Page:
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  #1  
Old 10-29-2010, 05:06 PM
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tadpole tadpole is offline
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Spring Pond Clean-outs

A little ahead of the calender on this one...POND CLEAN-OUTS

I assume, if you are a Water Feature Installer, that:

1. You offer this service, or

2. You have heard of this service, or

3. You have had your head in the sand or some other inappropriate place.

My question is why is this done in the Spring (I can think of a couple of reasons why not) and, if the installation is correctly done , why it is deemed necessary at all?

Need something to discuss this weekend. Too old to 'Trick or Treat'.
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Old 10-31-2010, 09:51 AM
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STL Ponds and Waterfalls STL Ponds and Waterfalls is offline
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Your not dressing up as a Tadpole?

We usually do a fall cleanup/shut down and a spring clean out. In my area even if the install/design is top notch and you cover the sucker up tighter than a drum you still get massive amounts of leaves, acorns, helicoptors etc etc. A lot of times it helps when the owner is hands on and helps with the general maintenance. I have some ponds that need a yearly clena up and a few that haven't been touched in over 5 years.
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Old 10-31-2010, 10:51 AM
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What steps are taken during the Fall Clean-up/Shutdown? Hasn't most , if not all, of the debris drop (leaves, acorns, helicopters, etc.) occurred well before the water freezes? I am trying to get edumucated on what actually occurs and the sequence that it occurs in Hort. zones 7 or lower. Down here the heaviest leaf drop occurs in the Spring.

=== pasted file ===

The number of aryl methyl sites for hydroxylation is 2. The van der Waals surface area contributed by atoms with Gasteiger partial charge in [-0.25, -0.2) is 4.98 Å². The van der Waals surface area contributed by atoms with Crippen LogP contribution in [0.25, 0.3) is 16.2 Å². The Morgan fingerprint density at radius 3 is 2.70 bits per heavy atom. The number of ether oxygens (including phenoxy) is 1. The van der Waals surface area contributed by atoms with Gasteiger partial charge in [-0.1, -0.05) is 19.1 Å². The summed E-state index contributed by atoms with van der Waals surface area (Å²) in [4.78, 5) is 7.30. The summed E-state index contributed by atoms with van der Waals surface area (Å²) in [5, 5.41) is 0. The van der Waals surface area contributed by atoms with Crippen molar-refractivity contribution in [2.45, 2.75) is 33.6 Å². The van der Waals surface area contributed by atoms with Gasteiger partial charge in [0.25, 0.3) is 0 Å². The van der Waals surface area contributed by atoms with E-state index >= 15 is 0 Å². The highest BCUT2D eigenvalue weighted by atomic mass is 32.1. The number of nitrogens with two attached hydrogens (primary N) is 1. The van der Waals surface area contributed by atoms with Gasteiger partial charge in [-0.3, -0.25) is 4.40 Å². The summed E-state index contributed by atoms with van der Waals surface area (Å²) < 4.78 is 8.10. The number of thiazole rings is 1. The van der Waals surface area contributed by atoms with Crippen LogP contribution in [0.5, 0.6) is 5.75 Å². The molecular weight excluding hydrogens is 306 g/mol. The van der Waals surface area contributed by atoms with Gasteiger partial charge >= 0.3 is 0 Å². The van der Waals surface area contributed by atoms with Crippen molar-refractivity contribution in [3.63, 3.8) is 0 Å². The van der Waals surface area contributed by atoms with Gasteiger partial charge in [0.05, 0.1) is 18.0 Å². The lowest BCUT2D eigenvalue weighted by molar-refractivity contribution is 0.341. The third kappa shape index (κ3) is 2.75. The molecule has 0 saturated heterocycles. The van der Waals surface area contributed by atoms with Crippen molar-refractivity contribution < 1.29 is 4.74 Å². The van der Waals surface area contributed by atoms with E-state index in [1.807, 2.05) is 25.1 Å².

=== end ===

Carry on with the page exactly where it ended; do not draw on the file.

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Old 10-31-2010, 02:34 PM
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Quote:
Originally Posted by tadpole View Post
What steps are taken during the Fall Clean-up/Shutdown? Hasn't most , if not all, of the debris drop (leaves, acorns, helicopters, etc.) occurred well before the water freezes? I am trying to get edumucated on what actually occurs and the sequence that it occurs in Hort. zones 7 or lower. Down here the heaviest leaf drop occurs in the Spring.
Our fall clean ups/shutdowns consist of cutting plants back. Getting as much debris as possible out of the water without draining. Cleaning the mats and boxes if applicable. Putting nets over the ponds and falls. Tadpole, here we can have leaves on the Oaks well into Dec/Jan, plus all the debris that blows around from neighbors not cleaning thier yards etc. Somtimes I'll just do the hourly maintenance routine with some customers since I'll have to make mutiple trips to the site. A lot of this stuff is determined by weather circumstances and scheduling since I might be building as long as the ground is not had a hard frost/freeze.

What's your plans? You thinking about migrating north?
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Old 10-31-2010, 04:26 PM
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Quote:
Originally Posted by STL Ponds and Waterfalls View Post
Your not dressing up as a Tadpole?
A Dragonfly nymph would less costly.
Quote:
Originally Posted by STL Ponds and Waterfalls View Post
Our fall clean ups/shutdowns consist of cutting plants back. Getting as much debris as possible out of the water without draining. Cleaning the mats and boxes if applicable. Putting nets over the ponds and falls. Tadpole, here we can have leaves on the Oaks well into Dec/Jan, plus all the debris that blows around from neighbors not cleaning thier yards etc.